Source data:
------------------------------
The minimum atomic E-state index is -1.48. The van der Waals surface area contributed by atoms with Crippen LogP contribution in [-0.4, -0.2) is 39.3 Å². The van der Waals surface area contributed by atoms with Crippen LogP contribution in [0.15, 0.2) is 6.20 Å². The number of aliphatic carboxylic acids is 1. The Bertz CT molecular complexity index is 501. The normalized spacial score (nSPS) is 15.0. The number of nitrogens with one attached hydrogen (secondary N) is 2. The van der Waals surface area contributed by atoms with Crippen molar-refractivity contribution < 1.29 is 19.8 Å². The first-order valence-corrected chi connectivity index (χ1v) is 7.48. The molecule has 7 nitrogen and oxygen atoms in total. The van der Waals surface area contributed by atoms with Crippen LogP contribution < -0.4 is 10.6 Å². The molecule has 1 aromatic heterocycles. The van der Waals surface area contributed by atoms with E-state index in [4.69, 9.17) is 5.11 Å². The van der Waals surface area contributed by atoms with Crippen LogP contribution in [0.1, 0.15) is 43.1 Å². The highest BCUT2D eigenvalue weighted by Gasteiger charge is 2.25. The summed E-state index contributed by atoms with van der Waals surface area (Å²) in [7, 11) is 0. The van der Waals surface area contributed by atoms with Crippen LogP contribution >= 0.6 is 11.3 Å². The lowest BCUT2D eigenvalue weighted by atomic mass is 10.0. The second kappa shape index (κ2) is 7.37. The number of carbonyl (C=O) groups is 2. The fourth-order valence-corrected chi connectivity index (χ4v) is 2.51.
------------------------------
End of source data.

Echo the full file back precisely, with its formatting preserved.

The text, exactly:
The minimum atomic E-state index is -1.48. The van der Waals surface area contributed by atoms with Crippen LogP contribution in [-0.4, -0.2) is 39.3 Å². The van der Waals surface area contributed by atoms with Crippen LogP contribution in [0.15, 0.2) is 6.20 Å². The number of aliphatic carboxylic acids is 1. The Bertz CT molecular complexity index is 501. The normalized spacial score (nSPS) is 15.0. The number of nitrogens with one attached hydrogen (secondary N) is 2. The van der Waals surface area contributed by atoms with Crippen molar-refractivity contribution < 1.29 is 19.8 Å². The first-order valence-corrected chi connectivity index (χ1v) is 7.48. The molecule has 7 nitrogen and oxygen atoms in total. The van der Waals surface area contributed by atoms with Crippen LogP contribution < -0.4 is 10.6 Å². The molecule has 1 aromatic heterocycles. The van der Waals surface area contributed by atoms with E-state index in [4.69, 9.17) is 5.11 Å². The van der Waals surface area contributed by atoms with Crippen LogP contribution in [0.1, 0.15) is 43.1 Å². The highest BCUT2D eigenvalue weighted by Gasteiger charge is 2.25. The summed E-state index contributed by atoms with van der Waals surface area (Å²) in [7, 11) is 0. The van der Waals surface area contributed by atoms with Crippen LogP contribution >= 0.6 is 11.3 Å². The lowest BCUT2D eigenvalue weighted by atomic mass is 10.0. The second kappa shape index (κ2) is 7.37. The number of carbonyl (C=O) groups is 2. The fourth-order valence-corrected chi connectivity index (χ4v) is 2.51.